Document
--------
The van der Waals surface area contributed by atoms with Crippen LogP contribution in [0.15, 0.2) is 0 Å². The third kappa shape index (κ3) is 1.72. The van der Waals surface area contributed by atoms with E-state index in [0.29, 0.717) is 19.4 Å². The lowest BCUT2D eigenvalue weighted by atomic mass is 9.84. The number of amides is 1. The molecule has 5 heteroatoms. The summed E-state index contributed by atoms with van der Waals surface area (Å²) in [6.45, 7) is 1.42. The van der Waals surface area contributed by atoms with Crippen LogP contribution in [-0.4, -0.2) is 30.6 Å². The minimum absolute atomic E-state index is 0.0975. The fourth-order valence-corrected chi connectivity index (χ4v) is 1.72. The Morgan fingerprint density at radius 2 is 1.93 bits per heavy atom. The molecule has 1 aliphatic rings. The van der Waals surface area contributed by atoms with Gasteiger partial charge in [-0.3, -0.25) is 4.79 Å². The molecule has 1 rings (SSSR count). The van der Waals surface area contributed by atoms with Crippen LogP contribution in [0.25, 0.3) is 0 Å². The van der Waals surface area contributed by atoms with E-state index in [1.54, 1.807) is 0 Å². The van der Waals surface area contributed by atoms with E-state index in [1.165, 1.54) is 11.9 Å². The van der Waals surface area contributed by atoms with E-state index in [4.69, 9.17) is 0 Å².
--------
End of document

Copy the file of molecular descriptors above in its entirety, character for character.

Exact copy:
The van der Waals surface area contributed by atoms with Crippen LogP contribution in [0.15, 0.2) is 0 Å². The third kappa shape index (κ3) is 1.72. The van der Waals surface area contributed by atoms with E-state index in [0.29, 0.717) is 19.4 Å². The lowest BCUT2D eigenvalue weighted by atomic mass is 9.84. The number of amides is 1. The molecule has 5 heteroatoms. The summed E-state index contributed by atoms with van der Waals surface area (Å²) in [6.45, 7) is 1.42. The van der Waals surface area contributed by atoms with Crippen LogP contribution in [-0.4, -0.2) is 30.6 Å². The minimum absolute atomic E-state index is 0.0975. The fourth-order valence-corrected chi connectivity index (χ4v) is 1.72. The Morgan fingerprint density at radius 2 is 1.93 bits per heavy atom. The molecule has 1 aliphatic rings. The van der Waals surface area contributed by atoms with Gasteiger partial charge in [-0.3, -0.25) is 4.79 Å². The molecule has 1 rings (SSSR count). The van der Waals surface area contributed by atoms with Crippen LogP contribution in [0.25, 0.3) is 0 Å². The van der Waals surface area contributed by atoms with E-state index in [1.54, 1.807) is 0 Å². The van der Waals surface area contributed by atoms with E-state index in [1.165, 1.54) is 11.9 Å². The van der Waals surface area contributed by atoms with E-state index in [4.69, 9.17) is 0 Å².